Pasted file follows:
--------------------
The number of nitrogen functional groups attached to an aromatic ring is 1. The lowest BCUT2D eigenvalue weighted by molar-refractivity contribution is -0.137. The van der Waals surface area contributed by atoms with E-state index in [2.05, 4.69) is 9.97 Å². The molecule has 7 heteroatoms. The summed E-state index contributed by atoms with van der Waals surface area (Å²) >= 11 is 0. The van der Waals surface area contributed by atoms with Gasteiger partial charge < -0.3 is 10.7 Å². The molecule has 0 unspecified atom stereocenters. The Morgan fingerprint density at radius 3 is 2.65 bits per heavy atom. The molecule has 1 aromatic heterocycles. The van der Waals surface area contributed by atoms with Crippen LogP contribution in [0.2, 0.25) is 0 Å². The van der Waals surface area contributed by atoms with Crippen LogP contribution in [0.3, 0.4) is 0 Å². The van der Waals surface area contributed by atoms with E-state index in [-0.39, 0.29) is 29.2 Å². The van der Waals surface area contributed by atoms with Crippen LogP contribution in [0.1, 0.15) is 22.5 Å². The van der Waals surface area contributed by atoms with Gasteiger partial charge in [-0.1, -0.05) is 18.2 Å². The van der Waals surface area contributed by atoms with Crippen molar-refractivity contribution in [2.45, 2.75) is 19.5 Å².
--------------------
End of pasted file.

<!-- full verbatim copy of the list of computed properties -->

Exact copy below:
The number of nitrogen functional groups attached to an aromatic ring is 1. The lowest BCUT2D eigenvalue weighted by molar-refractivity contribution is -0.137. The van der Waals surface area contributed by atoms with E-state index in [2.05, 4.69) is 9.97 Å². The molecule has 7 heteroatoms. The summed E-state index contributed by atoms with van der Waals surface area (Å²) >= 11 is 0. The van der Waals surface area contributed by atoms with Gasteiger partial charge < -0.3 is 10.7 Å². The molecule has 0 unspecified atom stereocenters. The Morgan fingerprint density at radius 3 is 2.65 bits per heavy atom. The molecule has 1 aromatic heterocycles. The van der Waals surface area contributed by atoms with Crippen LogP contribution in [0.2, 0.25) is 0 Å². The van der Waals surface area contributed by atoms with Crippen LogP contribution in [0.3, 0.4) is 0 Å². The van der Waals surface area contributed by atoms with E-state index in [-0.39, 0.29) is 29.2 Å². The van der Waals surface area contributed by atoms with Crippen LogP contribution in [0.1, 0.15) is 22.5 Å². The van der Waals surface area contributed by atoms with Gasteiger partial charge in [-0.1, -0.05) is 18.2 Å². The van der Waals surface area contributed by atoms with Crippen molar-refractivity contribution in [2.45, 2.75) is 19.5 Å².